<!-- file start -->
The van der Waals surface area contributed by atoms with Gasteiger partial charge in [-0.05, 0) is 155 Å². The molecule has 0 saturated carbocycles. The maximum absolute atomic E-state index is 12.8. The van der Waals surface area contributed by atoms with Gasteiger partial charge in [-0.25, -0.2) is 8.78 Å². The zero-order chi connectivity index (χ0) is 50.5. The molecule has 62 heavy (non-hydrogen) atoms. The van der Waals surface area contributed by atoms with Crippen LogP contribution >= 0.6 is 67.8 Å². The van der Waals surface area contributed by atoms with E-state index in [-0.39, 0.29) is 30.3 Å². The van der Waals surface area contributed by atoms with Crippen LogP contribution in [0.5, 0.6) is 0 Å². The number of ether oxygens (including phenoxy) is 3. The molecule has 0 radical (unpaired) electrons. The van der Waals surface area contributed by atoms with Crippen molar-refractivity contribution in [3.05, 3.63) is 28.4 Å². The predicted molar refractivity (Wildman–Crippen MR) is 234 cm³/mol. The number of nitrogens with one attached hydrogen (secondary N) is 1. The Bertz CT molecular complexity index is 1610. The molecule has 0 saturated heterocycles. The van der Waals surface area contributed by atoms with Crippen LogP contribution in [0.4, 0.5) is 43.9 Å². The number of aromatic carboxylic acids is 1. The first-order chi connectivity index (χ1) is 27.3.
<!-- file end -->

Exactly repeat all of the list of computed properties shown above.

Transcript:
The van der Waals surface area contributed by atoms with Gasteiger partial charge in [-0.05, 0) is 155 Å². The molecule has 0 saturated carbocycles. The maximum absolute atomic E-state index is 12.8. The van der Waals surface area contributed by atoms with Gasteiger partial charge in [-0.25, -0.2) is 8.78 Å². The zero-order chi connectivity index (χ0) is 50.5. The molecule has 62 heavy (non-hydrogen) atoms. The van der Waals surface area contributed by atoms with Crippen LogP contribution >= 0.6 is 67.8 Å². The van der Waals surface area contributed by atoms with E-state index in [-0.39, 0.29) is 30.3 Å². The van der Waals surface area contributed by atoms with Crippen LogP contribution in [0.5, 0.6) is 0 Å². The number of ether oxygens (including phenoxy) is 3. The molecule has 0 radical (unpaired) electrons. The van der Waals surface area contributed by atoms with Crippen molar-refractivity contribution in [3.05, 3.63) is 28.4 Å². The predicted molar refractivity (Wildman–Crippen MR) is 234 cm³/mol. The number of nitrogens with one attached hydrogen (secondary N) is 1. The Bertz CT molecular complexity index is 1610. The molecule has 0 saturated heterocycles. The van der Waals surface area contributed by atoms with Crippen LogP contribution in [0.4, 0.5) is 43.9 Å². The number of aromatic carboxylic acids is 1. The first-order chi connectivity index (χ1) is 27.3.